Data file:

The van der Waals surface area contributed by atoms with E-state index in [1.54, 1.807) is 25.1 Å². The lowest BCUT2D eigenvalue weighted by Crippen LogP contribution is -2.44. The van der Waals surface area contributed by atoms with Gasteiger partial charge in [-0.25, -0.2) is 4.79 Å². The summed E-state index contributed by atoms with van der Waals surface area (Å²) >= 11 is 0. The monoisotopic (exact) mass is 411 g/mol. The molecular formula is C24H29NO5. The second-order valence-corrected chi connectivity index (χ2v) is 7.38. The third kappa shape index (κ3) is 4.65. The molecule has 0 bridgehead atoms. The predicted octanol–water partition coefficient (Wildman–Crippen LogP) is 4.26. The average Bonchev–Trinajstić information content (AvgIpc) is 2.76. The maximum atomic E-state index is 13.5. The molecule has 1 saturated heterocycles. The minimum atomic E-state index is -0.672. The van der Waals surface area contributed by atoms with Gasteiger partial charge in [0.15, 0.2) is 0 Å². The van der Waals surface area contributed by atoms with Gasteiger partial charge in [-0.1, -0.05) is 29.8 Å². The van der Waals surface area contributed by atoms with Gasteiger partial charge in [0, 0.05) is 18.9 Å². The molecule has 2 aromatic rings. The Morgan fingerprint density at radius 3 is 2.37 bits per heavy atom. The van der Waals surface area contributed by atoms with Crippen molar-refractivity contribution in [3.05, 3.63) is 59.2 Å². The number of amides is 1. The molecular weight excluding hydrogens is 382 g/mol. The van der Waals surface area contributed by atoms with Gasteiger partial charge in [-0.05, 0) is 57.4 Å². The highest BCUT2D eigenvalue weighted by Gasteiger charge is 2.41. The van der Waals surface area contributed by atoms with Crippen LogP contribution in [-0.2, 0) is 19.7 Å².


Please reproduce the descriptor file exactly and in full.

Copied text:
The van der Waals surface area contributed by atoms with E-state index in [1.54, 1.807) is 25.1 Å². The lowest BCUT2D eigenvalue weighted by Crippen LogP contribution is -2.44. The van der Waals surface area contributed by atoms with Gasteiger partial charge in [-0.25, -0.2) is 4.79 Å². The summed E-state index contributed by atoms with van der Waals surface area (Å²) >= 11 is 0. The monoisotopic (exact) mass is 411 g/mol. The molecular formula is C24H29NO5. The second-order valence-corrected chi connectivity index (χ2v) is 7.38. The third kappa shape index (κ3) is 4.65. The molecule has 0 bridgehead atoms. The predicted octanol–water partition coefficient (Wildman–Crippen LogP) is 4.26. The average Bonchev–Trinajstić information content (AvgIpc) is 2.76. The maximum atomic E-state index is 13.5. The molecule has 1 saturated heterocycles. The minimum atomic E-state index is -0.672. The van der Waals surface area contributed by atoms with Gasteiger partial charge in [0.15, 0.2) is 0 Å². The van der Waals surface area contributed by atoms with Gasteiger partial charge in [-0.1, -0.05) is 29.8 Å². The van der Waals surface area contributed by atoms with Gasteiger partial charge in [0, 0.05) is 18.9 Å². The molecule has 2 aromatic rings. The Morgan fingerprint density at radius 3 is 2.37 bits per heavy atom. The van der Waals surface area contributed by atoms with Crippen molar-refractivity contribution in [3.05, 3.63) is 59.2 Å². The number of amides is 1. The molecular weight excluding hydrogens is 382 g/mol. The van der Waals surface area contributed by atoms with Gasteiger partial charge in [-0.05, 0) is 57.4 Å². The highest BCUT2D eigenvalue weighted by Gasteiger charge is 2.41. The van der Waals surface area contributed by atoms with Crippen LogP contribution in [-0.2, 0) is 19.7 Å².